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In-depth reviews

Audi A6 hybrid review

Audi was late to the plug-in hybrid party with its A6 TFSI e, but it's a decent enough crack at a tax-efficient large company car

Overall rating

3.5 out of 5

Pros

  • Very efficient
  • Great company car
  • Refined and comfortable

Cons

  • Not that much fun to drive
  • Battery eats into boot space
  • BMW 530e a better all-round package
Car typeElectric rangeFuel economyCO2 emissions
Plug-in hybrid40-43 miles217-235mpg27-32g/km

Audi was a latecomer to the large plug-in hybrid executive-car game, with the BMW 530e, Mercedes E 300 e and Volvo S90 Recharge already well established by the time this petrol-electric A6 TFSI e turned up in 2020 – two years after the current generation of the A6 model had been introduced in petrol and diesel forms. All these cars exist primarily to serve the company-car market, with their low CO2 emissions and potential for driving on electric power alone ensuring low Benefit-in-Kind (BiK) rates.

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The A6 plug-in gets a powertrain Audi calls '50 TFSI e' under the bonnet. This is made up of a familiar 2.0-litre petrol engine working in conjunction with an electric motor. Power for the latter comes from a 17.1 kWh battery, which was upgraded from 14.1kWh in early 2021. Total system output is 295bhp, while Audi claims up to 43 miles of pure-electric range is possible with that larger-than-before battery.

As we mentioned above, company-car users will be most interested in CO2 figures and Benefit-in-Kind (BiK) ratings, so it's good news that with emissions as low as 27g/km, the car easily qualifies for the 12% BiK bracket – the same as occupied by the majority of its rivals.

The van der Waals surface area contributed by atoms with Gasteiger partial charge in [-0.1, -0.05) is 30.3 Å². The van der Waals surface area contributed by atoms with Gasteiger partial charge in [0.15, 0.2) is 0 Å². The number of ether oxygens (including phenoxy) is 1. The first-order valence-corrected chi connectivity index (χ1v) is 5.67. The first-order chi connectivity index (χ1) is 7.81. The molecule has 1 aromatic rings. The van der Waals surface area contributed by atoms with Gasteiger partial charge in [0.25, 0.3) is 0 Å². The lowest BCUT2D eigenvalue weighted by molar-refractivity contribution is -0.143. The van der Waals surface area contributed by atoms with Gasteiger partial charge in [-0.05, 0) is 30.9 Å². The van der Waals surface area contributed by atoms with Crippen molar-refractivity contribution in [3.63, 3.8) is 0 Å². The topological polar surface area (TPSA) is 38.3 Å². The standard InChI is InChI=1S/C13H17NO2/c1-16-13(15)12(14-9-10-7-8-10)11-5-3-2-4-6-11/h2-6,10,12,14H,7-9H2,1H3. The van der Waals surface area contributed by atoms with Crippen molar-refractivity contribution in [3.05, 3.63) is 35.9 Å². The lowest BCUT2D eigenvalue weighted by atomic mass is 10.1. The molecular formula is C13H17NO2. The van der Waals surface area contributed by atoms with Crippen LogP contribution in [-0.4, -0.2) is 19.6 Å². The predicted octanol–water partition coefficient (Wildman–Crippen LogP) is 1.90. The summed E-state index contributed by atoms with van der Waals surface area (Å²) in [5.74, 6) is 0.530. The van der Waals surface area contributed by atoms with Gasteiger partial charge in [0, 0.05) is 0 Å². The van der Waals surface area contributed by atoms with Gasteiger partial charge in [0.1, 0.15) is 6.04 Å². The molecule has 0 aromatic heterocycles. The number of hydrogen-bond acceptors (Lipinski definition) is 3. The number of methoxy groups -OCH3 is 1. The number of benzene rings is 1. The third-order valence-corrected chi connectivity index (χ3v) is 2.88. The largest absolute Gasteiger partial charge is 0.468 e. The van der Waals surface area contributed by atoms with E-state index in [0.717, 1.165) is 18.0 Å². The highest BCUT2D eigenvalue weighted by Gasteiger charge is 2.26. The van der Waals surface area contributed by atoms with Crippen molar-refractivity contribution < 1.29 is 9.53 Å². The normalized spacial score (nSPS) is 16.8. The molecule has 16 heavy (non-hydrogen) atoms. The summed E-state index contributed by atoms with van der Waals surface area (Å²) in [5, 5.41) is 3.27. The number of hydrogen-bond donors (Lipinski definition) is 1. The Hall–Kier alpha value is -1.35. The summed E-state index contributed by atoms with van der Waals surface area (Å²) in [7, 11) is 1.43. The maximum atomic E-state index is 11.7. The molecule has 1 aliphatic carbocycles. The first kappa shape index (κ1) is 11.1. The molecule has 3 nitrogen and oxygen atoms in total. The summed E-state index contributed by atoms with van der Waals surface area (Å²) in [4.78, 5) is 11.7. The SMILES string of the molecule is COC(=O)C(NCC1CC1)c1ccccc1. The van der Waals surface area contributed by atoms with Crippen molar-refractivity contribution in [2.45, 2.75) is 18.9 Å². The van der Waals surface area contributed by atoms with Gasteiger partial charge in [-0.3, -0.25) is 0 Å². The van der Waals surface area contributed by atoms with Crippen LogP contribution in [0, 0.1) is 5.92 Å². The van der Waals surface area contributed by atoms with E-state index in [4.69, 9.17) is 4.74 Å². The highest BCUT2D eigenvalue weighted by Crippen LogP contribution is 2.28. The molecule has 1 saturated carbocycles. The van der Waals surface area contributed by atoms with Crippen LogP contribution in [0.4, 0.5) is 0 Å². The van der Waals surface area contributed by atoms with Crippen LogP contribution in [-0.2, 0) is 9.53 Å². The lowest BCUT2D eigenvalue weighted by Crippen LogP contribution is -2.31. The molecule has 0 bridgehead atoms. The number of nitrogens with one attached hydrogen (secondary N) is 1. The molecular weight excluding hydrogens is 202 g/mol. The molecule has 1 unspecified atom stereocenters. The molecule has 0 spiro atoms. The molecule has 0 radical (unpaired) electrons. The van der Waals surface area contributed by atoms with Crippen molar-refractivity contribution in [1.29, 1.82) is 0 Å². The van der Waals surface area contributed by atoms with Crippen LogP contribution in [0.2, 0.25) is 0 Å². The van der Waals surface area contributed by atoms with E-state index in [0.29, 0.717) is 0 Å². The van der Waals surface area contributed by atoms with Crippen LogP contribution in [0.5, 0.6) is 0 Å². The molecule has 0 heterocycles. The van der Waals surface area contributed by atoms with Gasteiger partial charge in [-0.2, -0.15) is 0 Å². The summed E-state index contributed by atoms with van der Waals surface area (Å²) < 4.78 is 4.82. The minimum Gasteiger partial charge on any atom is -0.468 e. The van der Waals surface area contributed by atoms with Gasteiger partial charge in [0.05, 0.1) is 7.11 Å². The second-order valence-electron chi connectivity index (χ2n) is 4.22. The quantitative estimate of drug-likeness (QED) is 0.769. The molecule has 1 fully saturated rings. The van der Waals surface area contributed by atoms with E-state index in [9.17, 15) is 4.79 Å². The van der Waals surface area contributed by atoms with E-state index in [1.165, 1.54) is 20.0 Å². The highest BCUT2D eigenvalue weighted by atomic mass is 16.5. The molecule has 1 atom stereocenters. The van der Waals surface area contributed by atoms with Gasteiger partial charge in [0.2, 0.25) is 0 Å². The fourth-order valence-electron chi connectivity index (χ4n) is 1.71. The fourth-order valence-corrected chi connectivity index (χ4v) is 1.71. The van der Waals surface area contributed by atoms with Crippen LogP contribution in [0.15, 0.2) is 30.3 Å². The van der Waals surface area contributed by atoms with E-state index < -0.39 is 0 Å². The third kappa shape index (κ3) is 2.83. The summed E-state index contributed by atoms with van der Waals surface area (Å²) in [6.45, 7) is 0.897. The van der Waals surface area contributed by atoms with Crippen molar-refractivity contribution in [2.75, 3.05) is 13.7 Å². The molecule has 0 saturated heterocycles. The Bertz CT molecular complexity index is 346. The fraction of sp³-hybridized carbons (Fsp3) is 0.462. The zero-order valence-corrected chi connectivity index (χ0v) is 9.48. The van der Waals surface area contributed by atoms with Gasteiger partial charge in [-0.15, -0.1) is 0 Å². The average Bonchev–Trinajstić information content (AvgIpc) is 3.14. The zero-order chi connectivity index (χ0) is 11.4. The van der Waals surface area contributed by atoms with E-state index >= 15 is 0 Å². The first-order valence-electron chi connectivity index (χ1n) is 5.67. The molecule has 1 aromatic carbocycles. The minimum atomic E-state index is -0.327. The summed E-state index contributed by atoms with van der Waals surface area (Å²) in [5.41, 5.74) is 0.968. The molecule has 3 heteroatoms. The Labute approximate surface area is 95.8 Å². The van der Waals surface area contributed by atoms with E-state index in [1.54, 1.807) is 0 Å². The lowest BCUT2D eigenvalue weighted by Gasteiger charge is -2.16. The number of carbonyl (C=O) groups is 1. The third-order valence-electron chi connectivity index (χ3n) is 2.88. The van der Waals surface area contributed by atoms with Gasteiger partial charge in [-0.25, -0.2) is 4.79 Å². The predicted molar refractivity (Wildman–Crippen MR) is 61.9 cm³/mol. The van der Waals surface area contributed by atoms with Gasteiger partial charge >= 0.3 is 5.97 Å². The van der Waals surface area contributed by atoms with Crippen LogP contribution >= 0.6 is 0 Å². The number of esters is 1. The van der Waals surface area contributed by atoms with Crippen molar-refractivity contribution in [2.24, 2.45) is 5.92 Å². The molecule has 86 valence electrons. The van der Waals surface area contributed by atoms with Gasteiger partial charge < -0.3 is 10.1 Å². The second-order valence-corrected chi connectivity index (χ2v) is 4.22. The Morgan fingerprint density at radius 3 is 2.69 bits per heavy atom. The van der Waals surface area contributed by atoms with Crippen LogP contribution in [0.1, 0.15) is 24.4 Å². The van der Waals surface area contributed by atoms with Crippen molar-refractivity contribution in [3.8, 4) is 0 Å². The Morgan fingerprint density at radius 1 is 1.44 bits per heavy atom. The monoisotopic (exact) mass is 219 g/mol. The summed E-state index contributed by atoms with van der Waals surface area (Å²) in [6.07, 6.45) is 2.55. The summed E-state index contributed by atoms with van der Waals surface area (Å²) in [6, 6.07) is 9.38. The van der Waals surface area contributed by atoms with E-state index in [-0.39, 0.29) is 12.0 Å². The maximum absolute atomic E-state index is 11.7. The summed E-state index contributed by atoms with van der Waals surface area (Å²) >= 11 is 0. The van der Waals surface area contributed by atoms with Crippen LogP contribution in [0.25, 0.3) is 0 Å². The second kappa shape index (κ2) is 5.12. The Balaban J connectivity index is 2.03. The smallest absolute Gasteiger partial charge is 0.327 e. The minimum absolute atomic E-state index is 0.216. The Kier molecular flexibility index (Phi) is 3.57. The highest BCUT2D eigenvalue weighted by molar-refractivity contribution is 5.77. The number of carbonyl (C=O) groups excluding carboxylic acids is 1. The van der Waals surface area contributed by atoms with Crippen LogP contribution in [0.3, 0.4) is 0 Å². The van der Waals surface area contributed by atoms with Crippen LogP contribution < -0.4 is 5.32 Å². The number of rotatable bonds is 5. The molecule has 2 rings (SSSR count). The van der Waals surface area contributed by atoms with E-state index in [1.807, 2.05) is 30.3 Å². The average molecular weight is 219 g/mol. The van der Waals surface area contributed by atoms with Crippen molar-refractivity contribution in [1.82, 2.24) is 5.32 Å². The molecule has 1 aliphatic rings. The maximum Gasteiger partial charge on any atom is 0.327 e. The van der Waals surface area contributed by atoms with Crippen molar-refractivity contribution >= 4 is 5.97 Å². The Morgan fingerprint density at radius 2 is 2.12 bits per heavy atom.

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Fuel-economy claims are impressive, as is the norm in this class. That's because the official figures rely heavily on electric running with fully charged batteries – so you have to be sure to keep yours topped up to get close to the official numbers of 217 to 235mpg. However, if you regularly travel shorter distances within the A6's electric range, there's scope to avoid using any fuel – perfect for commuting or trips to the shop.

The A6's closest rivals from Mercedes and BMW are both decent to drive, so it's encouraging that it manages to keep pace in this department. It's a refined and smooth car with a purely petrol or diesel engine fitted, so things are particularly refined when driving on electric power alone. The usual trio of drive modes allow you to make best use of the battery's charge, and when in Auto, the car does a good job of keeping the petrol engine out of the equation unless you push quite hard with your right foot. It's not the most fun from behind the wheel, but it's as effortless and confidence-inspiring as a large Audi should be.

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The main difference between the TFSI e and its mild-hybrid counterparts is that there's more weight on board: the car's suspension has had to be adjusted to suit. This means a slightly less supple ride, which – while not exactly uncomfortable – will be noticeable if you've spent time in another A6. Everything you could want from an Audi is present and correct, however: sharp, sophisticated styling, an immaculately built interior and strong infotainment that uses a pair of touchscreens and a third driver's display behind the steering wheel. Equipment is generally good across the range, but it pays to make sure you're getting everything you need on lower-spec models – Sport does without power-adjustable seats, for example.

While it does feel that Audi is late to the party, the A6 TFSI e is a solid contender and a good alternative to its more established rivals. However, the BMW 5 Series is better to drive and the Mercedes E-Class feels a little plusher. There's not much to separate them on running costs, however – especially for company-car users. For a more in-depth look at the Audi A6 TFSI e, check out the rest of our detailed review...

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